While le Corbu was influential, I think he was a major crackpot and megalomaniac. He wanted to do crazy things like level Paris and construct a planned community that was more reminiscient of the Reichsplatz than the City of Lights. Stupid designs like this le Corbu chair were the death of Modernism.

    Topology Is Politics

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    When I returned to Art School a decade ago to finish my long abandoned BFA degree, an interesting event happened. Our school had a new Dean, he was ultimately doomed as Dean, but was a brilliant postmodern theorist. He gave his inaugural lecture on Postmodern Art. But our art history school had a focus on Dada and Duchamp and was moving pomo so this lecture could shape the direction of future curriculum. For me, the shift in sensibilities would be more obvious, I remembered the old school from the days when people used to talk about Grant Wood teaching painting. The lecture was highly anticipated, people had located some of the new Dean's published papers but were not sure what he was all about.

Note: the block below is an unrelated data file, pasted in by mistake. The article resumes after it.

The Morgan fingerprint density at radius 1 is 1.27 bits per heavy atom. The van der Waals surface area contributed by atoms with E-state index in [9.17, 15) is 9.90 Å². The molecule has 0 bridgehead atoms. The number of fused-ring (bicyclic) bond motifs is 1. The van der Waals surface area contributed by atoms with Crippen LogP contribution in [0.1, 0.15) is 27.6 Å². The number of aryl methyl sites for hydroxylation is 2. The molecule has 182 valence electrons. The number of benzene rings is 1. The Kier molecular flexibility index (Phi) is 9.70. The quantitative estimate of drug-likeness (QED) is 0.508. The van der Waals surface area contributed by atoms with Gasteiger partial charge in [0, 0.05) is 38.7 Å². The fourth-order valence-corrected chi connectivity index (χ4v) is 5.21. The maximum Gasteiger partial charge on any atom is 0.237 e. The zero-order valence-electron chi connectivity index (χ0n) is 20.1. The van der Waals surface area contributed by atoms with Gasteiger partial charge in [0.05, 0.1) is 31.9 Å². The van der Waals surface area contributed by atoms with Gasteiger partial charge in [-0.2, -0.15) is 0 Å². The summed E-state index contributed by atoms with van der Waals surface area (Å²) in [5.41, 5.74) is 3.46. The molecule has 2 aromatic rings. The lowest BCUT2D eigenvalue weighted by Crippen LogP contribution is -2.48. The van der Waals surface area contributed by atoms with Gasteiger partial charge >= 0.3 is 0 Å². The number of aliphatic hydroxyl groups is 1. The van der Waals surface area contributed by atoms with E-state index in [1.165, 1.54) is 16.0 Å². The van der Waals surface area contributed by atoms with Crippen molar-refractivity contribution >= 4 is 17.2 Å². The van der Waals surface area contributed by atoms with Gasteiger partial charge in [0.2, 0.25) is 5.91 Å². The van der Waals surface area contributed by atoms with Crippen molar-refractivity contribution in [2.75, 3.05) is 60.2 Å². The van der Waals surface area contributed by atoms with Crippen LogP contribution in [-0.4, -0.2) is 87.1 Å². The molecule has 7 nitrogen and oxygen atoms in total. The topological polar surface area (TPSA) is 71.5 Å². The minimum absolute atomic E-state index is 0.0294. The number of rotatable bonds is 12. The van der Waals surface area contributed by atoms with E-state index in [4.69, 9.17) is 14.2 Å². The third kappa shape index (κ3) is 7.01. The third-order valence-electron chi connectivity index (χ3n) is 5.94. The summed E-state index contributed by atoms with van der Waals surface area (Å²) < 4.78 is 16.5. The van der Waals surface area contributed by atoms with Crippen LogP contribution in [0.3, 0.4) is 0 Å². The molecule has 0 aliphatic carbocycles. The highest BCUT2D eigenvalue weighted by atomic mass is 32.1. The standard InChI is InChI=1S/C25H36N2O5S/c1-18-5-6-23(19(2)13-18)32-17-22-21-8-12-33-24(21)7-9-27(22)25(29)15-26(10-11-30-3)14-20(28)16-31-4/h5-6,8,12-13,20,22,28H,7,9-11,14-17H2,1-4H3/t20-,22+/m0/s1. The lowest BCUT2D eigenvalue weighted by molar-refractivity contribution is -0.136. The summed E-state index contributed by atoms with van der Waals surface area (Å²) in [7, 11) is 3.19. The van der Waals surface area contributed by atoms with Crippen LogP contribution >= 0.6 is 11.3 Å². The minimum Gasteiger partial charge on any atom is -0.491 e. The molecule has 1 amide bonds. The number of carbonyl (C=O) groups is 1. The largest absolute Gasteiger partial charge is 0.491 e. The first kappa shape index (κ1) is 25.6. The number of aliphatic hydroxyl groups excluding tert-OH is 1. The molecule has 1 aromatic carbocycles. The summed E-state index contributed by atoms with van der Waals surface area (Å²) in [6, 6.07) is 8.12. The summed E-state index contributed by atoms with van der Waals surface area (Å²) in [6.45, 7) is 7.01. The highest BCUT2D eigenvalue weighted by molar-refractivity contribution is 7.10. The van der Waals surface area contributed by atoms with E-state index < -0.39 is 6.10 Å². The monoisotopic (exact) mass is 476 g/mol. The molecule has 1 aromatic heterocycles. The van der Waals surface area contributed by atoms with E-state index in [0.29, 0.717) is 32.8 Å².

The lecture began with the room darkening and slides appeared on the screen, this was another slide lecture, how many hours had I spent in slide lectures throughout my life, I could not even count. The slides appeared, and side by side were two nearly identical paintings, one by Gerhardt Richter, and one by Jean Dubuffet. These are my two favorite painters. The lecture began by posing the question of why these two paintings were in different genres, why was one pomo and one Modernism, even though they contained astonishingly similar content and were painted at almost the same date? Then the tone of the lecture changed. I was astonished to sit through an extremely abstruse lecture on Duchamp, n-dimensional physics, and topology and their application to postmodern studies. This is not the place for an intense pomo lecture, especially since this is my favorite topic and I'll go on and on and on. But let me hit a couple of points. Fasten your seatbelts, we are entering the incomprehensibility zone.